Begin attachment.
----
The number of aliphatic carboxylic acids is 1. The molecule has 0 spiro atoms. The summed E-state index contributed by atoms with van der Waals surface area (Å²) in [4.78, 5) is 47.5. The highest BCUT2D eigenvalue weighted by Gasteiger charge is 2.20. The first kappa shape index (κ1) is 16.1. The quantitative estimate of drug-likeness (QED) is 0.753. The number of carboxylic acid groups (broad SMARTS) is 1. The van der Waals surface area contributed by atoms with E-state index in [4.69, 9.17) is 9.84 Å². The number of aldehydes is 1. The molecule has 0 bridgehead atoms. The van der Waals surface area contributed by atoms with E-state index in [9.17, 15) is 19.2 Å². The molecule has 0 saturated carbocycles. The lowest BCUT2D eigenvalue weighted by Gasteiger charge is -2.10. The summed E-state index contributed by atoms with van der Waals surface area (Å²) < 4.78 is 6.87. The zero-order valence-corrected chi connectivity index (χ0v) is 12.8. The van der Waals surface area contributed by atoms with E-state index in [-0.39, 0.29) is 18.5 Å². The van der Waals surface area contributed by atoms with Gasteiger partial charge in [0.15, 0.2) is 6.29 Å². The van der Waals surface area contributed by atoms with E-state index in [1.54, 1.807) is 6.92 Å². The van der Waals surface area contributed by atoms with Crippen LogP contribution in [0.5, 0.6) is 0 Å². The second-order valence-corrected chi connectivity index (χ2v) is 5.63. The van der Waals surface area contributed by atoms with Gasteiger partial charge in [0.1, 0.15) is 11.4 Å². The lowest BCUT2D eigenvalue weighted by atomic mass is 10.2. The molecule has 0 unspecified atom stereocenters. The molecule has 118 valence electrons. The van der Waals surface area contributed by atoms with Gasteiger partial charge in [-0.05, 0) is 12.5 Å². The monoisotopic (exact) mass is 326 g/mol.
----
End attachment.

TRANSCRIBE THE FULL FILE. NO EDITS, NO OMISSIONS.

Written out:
The number of aliphatic carboxylic acids is 1. The molecule has 0 spiro atoms. The summed E-state index contributed by atoms with van der Waals surface area (Å²) in [4.78, 5) is 47.5. The highest BCUT2D eigenvalue weighted by Gasteiger charge is 2.20. The first kappa shape index (κ1) is 16.1. The quantitative estimate of drug-likeness (QED) is 0.753. The number of carboxylic acid groups (broad SMARTS) is 1. The van der Waals surface area contributed by atoms with E-state index in [4.69, 9.17) is 9.84 Å². The number of aldehydes is 1. The molecule has 0 bridgehead atoms. The van der Waals surface area contributed by atoms with E-state index in [9.17, 15) is 19.2 Å². The molecule has 0 saturated carbocycles. The lowest BCUT2D eigenvalue weighted by Gasteiger charge is -2.10. The summed E-state index contributed by atoms with van der Waals surface area (Å²) < 4.78 is 6.87. The zero-order valence-corrected chi connectivity index (χ0v) is 12.8. The van der Waals surface area contributed by atoms with E-state index in [-0.39, 0.29) is 18.5 Å². The van der Waals surface area contributed by atoms with Gasteiger partial charge in [0.15, 0.2) is 6.29 Å². The van der Waals surface area contributed by atoms with E-state index in [1.54, 1.807) is 6.92 Å². The van der Waals surface area contributed by atoms with Crippen LogP contribution in [0.5, 0.6) is 0 Å². The second-order valence-corrected chi connectivity index (χ2v) is 5.63. The van der Waals surface area contributed by atoms with Gasteiger partial charge in [0.1, 0.15) is 11.4 Å². The lowest BCUT2D eigenvalue weighted by atomic mass is 10.2. The molecule has 0 unspecified atom stereocenters. The molecule has 118 valence electrons. The van der Waals surface area contributed by atoms with Gasteiger partial charge in [-0.05, 0) is 12.5 Å². The monoisotopic (exact) mass is 326 g/mol.